Pittsburgh Cultural Festival Engages Franciscan Student Volunteers

RACHEL MILLER
CATHOLIC VALUES COLUMNIST

While many students spent this past weekend on the Born of the Spirit retreat, other Franciscan students went to Pittsburgh for the annual Festival of Friendship.

The Festival began in 2011 as a cultural event to bring together groups of people united by a common humanity. Last year it was hosted in Steubenville, and even though it was moved this year to Pittsburgh, many Franciscan students followed it there as volunteers and interns.

The Festival of Friendship began on Sept. 29 with the keynote talk by the Rev. Joseph Freedy, and it concluded on Oct. 1 with a screening of the film “Under the Flower,” produced by senior Hank Meldrum and directed by junior Giovanni Stroik. This year’s theme was “Claim Your Inheritance If You want to Own It.”

The Festival featured three main exhibits on the paintings of Jean-Francois Millet, scientific discovery in medieval Europe and the Catechesis of the Good Shepherd program. Visitors explored these exhibits in between the many talks that were given in the Synod Hall Auditorium, next to St. Paul’s Cathedral.

The film, “Under the Flower” is about “how health and peace isn’t found by destroying but by integrating the self and answering the hunger we have,” said screenwriter Lilianna Meldrum Serbicki. “The festival’s idea of communion and heritage speaks to ‘Under the Flower’ in that part.”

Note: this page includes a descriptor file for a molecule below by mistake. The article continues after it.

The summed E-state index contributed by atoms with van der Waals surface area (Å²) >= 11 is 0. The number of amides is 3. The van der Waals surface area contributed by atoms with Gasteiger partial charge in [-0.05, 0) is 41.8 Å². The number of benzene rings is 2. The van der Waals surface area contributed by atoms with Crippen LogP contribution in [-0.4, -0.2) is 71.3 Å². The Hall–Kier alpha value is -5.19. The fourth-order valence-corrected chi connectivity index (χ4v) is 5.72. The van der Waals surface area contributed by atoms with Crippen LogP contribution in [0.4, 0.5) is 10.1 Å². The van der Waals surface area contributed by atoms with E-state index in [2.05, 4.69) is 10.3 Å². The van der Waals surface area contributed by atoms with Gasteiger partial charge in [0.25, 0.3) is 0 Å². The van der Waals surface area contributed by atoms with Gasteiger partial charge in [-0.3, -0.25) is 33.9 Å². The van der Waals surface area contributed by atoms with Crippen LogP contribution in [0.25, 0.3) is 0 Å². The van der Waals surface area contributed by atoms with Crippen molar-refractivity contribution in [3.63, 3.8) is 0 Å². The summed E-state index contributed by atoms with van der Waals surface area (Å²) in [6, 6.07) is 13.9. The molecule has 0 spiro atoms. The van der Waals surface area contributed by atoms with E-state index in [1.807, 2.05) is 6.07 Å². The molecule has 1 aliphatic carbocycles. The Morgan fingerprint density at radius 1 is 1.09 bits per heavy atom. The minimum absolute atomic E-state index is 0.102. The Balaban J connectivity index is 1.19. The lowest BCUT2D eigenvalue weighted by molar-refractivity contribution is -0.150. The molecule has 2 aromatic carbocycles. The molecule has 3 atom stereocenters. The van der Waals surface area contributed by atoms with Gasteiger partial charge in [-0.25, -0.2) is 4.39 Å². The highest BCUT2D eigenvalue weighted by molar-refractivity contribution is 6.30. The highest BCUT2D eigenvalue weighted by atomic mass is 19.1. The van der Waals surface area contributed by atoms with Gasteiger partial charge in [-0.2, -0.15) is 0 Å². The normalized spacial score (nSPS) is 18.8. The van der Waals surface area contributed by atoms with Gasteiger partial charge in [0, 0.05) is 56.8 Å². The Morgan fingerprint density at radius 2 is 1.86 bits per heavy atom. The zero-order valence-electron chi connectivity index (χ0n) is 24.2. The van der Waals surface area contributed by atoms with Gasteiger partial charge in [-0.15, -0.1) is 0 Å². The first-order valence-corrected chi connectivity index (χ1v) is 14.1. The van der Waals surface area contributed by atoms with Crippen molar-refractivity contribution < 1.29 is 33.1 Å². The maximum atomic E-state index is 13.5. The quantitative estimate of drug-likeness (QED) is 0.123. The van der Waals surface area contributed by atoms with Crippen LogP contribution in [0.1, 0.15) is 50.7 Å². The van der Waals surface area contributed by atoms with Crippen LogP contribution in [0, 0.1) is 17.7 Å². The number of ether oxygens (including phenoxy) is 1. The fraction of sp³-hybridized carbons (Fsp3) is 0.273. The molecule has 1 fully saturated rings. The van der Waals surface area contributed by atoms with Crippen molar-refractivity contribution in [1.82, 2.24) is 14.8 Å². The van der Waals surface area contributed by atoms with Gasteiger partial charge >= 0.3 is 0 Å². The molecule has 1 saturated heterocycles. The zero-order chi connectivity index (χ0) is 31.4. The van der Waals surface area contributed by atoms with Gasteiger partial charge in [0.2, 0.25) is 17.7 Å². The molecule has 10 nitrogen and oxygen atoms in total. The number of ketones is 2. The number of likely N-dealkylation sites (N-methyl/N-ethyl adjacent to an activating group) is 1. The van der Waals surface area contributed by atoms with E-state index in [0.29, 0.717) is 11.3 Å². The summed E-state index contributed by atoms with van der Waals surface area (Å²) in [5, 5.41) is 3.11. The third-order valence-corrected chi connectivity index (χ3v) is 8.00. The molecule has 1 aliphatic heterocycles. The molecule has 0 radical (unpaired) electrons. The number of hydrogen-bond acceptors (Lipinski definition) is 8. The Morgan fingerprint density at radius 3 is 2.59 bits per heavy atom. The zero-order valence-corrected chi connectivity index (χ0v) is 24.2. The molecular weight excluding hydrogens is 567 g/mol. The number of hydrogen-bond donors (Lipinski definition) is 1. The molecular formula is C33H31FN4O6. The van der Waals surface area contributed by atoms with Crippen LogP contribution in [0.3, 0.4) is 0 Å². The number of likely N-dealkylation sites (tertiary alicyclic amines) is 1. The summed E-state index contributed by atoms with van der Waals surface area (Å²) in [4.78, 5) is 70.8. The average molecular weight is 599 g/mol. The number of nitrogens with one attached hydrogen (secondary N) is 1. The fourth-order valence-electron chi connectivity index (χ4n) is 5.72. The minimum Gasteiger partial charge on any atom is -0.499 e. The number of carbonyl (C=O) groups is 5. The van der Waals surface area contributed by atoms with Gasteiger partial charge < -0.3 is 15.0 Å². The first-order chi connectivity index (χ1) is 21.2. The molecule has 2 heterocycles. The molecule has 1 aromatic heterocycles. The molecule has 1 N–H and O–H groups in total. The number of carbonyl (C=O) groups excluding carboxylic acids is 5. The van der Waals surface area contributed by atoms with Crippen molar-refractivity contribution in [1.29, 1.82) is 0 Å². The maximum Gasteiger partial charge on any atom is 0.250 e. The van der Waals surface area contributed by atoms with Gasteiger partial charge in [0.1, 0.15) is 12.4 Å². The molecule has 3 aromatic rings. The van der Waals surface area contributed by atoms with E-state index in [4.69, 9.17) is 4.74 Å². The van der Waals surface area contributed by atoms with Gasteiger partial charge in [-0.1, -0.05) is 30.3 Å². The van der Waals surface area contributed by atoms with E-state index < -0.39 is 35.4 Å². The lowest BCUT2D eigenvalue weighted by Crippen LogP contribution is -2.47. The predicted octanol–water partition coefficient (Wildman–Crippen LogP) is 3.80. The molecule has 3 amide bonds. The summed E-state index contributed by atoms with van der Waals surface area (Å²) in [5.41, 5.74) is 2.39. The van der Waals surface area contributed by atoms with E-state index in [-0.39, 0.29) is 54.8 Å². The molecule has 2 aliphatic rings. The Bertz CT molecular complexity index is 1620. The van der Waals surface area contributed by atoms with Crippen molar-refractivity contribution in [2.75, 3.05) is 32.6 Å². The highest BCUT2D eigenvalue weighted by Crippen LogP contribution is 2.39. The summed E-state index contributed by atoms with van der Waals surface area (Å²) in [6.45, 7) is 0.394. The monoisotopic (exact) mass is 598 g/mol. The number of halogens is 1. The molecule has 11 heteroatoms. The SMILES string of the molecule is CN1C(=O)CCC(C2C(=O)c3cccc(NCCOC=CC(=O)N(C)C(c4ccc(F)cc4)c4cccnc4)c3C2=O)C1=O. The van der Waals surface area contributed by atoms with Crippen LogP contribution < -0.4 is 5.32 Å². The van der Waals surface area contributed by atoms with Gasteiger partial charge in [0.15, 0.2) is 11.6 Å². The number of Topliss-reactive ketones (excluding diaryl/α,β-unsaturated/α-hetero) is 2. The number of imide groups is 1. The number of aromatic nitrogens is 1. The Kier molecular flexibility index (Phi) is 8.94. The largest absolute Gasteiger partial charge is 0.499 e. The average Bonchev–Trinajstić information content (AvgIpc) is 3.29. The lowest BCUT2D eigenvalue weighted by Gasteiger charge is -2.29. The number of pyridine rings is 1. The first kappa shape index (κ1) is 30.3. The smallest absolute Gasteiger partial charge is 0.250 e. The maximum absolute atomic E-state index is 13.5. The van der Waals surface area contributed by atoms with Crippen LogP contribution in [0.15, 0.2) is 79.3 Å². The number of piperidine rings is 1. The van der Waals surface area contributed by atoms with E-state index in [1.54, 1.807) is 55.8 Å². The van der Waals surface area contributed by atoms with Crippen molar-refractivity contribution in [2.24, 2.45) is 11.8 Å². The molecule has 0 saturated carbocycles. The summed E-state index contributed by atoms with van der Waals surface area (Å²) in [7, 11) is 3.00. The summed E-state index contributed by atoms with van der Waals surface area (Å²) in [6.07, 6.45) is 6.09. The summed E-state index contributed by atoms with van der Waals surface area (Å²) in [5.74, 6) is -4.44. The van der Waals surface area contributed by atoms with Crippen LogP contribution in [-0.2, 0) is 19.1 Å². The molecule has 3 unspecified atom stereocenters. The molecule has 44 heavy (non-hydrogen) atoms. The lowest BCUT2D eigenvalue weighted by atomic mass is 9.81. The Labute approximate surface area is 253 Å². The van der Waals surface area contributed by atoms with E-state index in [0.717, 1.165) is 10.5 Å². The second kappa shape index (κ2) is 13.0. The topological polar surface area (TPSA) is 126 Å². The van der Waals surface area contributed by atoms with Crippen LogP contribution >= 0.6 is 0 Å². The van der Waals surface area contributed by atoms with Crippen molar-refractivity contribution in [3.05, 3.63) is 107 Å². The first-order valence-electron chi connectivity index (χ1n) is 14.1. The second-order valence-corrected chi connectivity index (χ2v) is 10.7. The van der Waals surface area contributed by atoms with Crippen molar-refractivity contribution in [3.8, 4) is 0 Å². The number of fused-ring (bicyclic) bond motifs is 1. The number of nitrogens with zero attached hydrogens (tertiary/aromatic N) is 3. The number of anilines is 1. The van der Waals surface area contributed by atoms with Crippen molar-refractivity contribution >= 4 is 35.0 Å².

Other speakers included Rebekah Rojcewicz, from the Executive Committee of the International Council of the Catechesis of the Good Shepherd; Diana Mao, president of Nomi Network; scientists Giorgio Ambrosio and Maria Elena Monzani; poets and writers from the Convivium journal; and professors from Franciscan University and other universities, such as Allegheny College, Notre Dame University and many others. The event also included two free concerts, featuring Chatham Baroque and Traditional Appalachian Music.

While visitors enjoyed the festival, they were not the only ones touched. Senior Emma Lindle, who volunteered in the Catechesis of the Good Shepherd exhibit, said, “I came in with this original disposition that my work was all on me. Rebekah Rojcewicz, she presented to me the idea that the (Catechesis of the Good Shepherd) atrium was first and foremost for her. And through this festival, the people and the thread-line theme throughout the talks, I’ve been opened up to this idea that friendship and my needs are necessary for work and that God calls for my trust.”

Leave a Reply

Your email address will not be published. Required fields are marked *